By Emily Vidovich. Emily has a background in environmental journalism and sustainability and is a member of the George Washington University Class of 2019.

To maintain the possibility of limiting global warming to 1.5 degrees Celsius above pre-industrial levels, global emissions must be reduced by 55 percent by 2030. Accelerating the clean energy transition is foundational to limiting global warming, since the energy sector accounts for 76 percent of global greenhouse gas emissions. Within the energy sector, heat and electricity generation rank as the highest emitting sub-sector at 31.9 percent of global emissions. 

Harnessing energy from offshore wind is essential to achieving a future powered by clean energy. Offshore winds are more powerful, abundant, and blow more consistently than land-based winds. As such, they have incredible potential to power global electricity needs. An assessment of the capacity for offshore wind energy production in U.S. federal and state coastal waters as well as the Great Lakes found that there is potential to generate 2,000 gigawatts of capacity annually. This means that if American offshore wind energy production is maximized, it would create enough energy a year to power almost double the nation’s current electricity needs. 

Cover photo: Offshore wind farms have enormous capacity for renewable energy production. Photo by Nicholas Doherty on Unsplash.

The U.S. Department of Energy has set a goal of reaching 30 gigawatts of offshore energy capacity by 2030, enough to power 10 million homes and reduce greenhouse gas emissions by 78 million metric tons. Reaching this goal would also support 77,000 jobs—employing 44,000 people directly in the offshore wind industry and an additional 33,000 in nearby communities.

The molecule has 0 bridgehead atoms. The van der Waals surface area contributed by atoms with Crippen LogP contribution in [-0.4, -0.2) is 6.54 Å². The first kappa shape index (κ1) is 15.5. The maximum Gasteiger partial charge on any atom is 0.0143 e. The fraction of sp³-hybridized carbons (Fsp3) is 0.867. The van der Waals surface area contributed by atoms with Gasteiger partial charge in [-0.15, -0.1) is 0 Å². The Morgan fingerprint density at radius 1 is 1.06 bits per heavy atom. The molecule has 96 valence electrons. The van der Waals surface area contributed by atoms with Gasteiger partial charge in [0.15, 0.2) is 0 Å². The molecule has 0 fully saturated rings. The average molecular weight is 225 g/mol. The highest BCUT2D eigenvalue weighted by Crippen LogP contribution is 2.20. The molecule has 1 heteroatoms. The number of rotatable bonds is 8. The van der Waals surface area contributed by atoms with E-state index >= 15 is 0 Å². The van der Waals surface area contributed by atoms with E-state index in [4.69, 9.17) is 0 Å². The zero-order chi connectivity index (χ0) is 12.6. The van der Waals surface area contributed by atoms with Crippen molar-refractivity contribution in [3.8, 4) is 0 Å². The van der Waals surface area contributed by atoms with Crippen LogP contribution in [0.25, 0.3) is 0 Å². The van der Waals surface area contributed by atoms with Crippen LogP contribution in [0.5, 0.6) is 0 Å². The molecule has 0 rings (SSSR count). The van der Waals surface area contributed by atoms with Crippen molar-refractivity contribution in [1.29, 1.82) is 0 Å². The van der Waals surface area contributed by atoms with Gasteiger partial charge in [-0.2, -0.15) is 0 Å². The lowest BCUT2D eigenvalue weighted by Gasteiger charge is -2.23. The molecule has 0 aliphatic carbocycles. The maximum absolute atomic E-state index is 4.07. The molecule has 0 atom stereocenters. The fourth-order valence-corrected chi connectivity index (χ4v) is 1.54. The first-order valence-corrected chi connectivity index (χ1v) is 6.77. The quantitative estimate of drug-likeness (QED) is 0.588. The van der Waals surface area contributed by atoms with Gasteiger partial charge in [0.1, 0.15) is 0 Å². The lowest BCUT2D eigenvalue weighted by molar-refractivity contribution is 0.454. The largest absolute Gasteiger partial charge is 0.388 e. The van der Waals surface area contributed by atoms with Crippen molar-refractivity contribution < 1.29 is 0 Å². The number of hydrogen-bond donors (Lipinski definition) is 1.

But while offshore wind is one of the most promising frontiers in the future of energy, current logistical challenges and high cost of installing and maintaining offshore facilities are significant barriers to rapid, widespread implementation. A company called RCAM Technologies seeks to address these challenges by combining 3D printing technology and biomimicry to develop technologies that reduce the cost of offshore wind farms and facilitate easier construction.

A prototype of RCAM’s energy storage modules. Photo courtesy of RCAM Technologies.

RCAM Technologies uses 3D concrete printing to create common components of wind turbines—anchors that hold floating wind turbines in place, fixed bottom foundations for turbines in shallower waters, and turbine towers. RCAM’s designs can be 3D concrete printed at ports, circumventing the logistical challenges of transporting large pieces of equipment. The company says that their innovations can lower installation costs by up to 90 percent compared to standard industry practices, while also utilizing domestic materials and local labor. RCAM has also designed long-term energy storage technology that can house the energy made by offshore wind—concrete spheres that mimic the ability of arthropod shells to withstand pressure. These hollow spheres sit on the seafloor and store energy within them. 

Solutions such as these, which reduce costs and solve logistical challenges, could help offshore wind technology become more accessible globally. Democratizing access to clean energy sources is crucial not only to fulfill the energy needs of high-emitting developed nations, but also to ensure that the growing energy needs of developing nations are met in a sustainable manner. As renewable technology increasingly out-competes coal as the cheapest energy option, access to low-cost renewables becomes a mechanism for economic prosperity as well as climate change mitigation. New renewable energy projects added in 2020 are projected to save emerging economies $156 billion over the projects’ lifespans. Innovations like those developed at RCAM Technologies will be crucial to making the offshore wind industry as cost-effective as possible while also streamlining implementation so that offshore wind energy can be a major global player in the clean energy future.

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